Diplomacy & defense
India is in the final stretches of finalizing a package of bilateral military deals with Israel, collectively worth around $3 billion, Indian media reported Tuesday.
India's Cabinet Committee of Security (CCS), a government body headed by Indian Prime Minister Narendra Modi and responsible for military procurements, will soon vote on at least three defense pacts between the two countries, The Times of India reports.
The planned deals “should be cleared by the CCS within a month or so,” according to a defense ministry source.
Modi will be visiting Israel for the first time later this year, at which time the final contracts ought to be ready for signature.
The three deals include the acquisition of 164 ‘Litening-4’ targeting pods, targeting designation tools used by ground-attack aircraft, for Indian Air Force fighter jets such as the Sukhoi-30MMKIs, and an undisclosed number of Spice 250 precision guided bombscapable of taking out fortified enemy underground command centers.
Progress has also been made in negotiations over the procurement of 321 ‘Spike’ anti-tank guided missile (ATGM) systems, along with 8,356 missiles.
After to Russia and the US, Israel is one of the largest arms suppliers to India with annual deals worth over $1 billion.
“The defense cooperation for many years has been central pillars of the relationship. The changing world, changing parameters, changing needs are always something that is on the top of our agenda and always on our radar,” said Israel’s Ambassador to India, Daniel Carmon, in January.
India announced late last year that the Barak 8 missile system, jointly developed with Israel, carried out two successful interceptions from an Indian Navy ship deployed off the coast of Goa.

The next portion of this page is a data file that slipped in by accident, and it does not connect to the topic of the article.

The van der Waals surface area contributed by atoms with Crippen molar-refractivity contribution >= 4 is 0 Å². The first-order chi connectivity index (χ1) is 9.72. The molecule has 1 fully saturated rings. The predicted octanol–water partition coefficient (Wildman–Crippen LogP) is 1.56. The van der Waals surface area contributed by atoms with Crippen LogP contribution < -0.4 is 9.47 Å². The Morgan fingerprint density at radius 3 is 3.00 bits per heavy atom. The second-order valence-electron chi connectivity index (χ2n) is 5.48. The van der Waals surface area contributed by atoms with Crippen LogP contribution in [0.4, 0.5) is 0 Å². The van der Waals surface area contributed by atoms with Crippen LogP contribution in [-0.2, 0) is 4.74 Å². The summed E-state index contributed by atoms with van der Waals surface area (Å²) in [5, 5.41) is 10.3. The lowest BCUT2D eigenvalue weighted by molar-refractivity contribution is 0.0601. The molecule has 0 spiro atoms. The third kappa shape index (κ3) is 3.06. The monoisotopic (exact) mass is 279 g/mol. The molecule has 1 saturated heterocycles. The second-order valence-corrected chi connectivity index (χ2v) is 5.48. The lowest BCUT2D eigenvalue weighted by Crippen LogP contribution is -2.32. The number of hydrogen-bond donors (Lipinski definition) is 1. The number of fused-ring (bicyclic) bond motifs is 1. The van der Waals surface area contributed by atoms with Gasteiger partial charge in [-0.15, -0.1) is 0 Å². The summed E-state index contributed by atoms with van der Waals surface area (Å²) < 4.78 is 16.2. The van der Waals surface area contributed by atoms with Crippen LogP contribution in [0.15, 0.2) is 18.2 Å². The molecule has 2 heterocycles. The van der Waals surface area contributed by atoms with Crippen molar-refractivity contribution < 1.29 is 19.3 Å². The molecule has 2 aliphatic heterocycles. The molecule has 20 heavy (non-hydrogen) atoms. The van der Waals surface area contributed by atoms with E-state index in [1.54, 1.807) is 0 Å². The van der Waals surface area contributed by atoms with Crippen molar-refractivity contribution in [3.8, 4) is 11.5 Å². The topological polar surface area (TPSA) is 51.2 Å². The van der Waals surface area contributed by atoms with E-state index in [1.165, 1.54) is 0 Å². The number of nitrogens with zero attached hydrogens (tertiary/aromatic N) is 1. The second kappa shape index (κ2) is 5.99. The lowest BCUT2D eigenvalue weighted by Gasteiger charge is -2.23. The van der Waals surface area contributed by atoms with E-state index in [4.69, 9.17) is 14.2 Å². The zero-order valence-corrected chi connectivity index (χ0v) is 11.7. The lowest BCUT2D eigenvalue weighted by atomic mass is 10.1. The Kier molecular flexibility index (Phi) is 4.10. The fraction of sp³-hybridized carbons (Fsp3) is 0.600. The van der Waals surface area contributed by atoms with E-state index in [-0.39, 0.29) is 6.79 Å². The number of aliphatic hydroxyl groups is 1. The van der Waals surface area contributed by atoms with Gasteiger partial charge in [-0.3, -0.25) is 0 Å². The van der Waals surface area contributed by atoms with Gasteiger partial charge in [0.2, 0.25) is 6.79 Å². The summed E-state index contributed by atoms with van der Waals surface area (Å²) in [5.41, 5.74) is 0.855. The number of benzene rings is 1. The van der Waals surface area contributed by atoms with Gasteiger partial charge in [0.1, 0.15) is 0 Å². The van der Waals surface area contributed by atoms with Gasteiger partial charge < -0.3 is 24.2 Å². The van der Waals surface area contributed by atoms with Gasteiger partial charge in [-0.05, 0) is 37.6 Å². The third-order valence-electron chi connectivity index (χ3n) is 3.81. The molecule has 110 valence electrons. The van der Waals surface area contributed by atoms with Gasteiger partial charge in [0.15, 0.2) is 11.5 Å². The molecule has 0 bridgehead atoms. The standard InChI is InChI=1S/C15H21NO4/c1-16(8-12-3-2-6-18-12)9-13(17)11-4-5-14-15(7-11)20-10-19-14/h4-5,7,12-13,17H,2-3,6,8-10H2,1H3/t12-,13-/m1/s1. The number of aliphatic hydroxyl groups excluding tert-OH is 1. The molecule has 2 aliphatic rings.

The Indian Navy described the test as "a quantum jump in Indian air defense capabilities."
"All our future warships will be equipped with this missile," a spokesperson for the Indian Navy told the media.
Last month, India's Minister for Foreign Affairs Shushma Swaraj met with Israeli Prime Minister Benjamin Netanyahu in Jerusalem, just three months after the first ever visit by an Indian head of state when President Pranab Mukherjee arrived in Israel in October.
"The Middle East's only democracy welcomes the foreign minister of the world's great democracy," Netanyahu said. "There has been a great friendship between our countries in recent years. The expression of the growing relationship was in the visit of the president the first ever by a head of state."
Netanyahu hailed the cooperation between the two countries in science, technology and agriculture as an "opportunity to have a discussion about the challenges we face. Especially the opportunities we face."
"We are both ancient nations and we take pride in our past but at the same time we want to seize the future. We admire India and view India as a great friend," the prime minster said.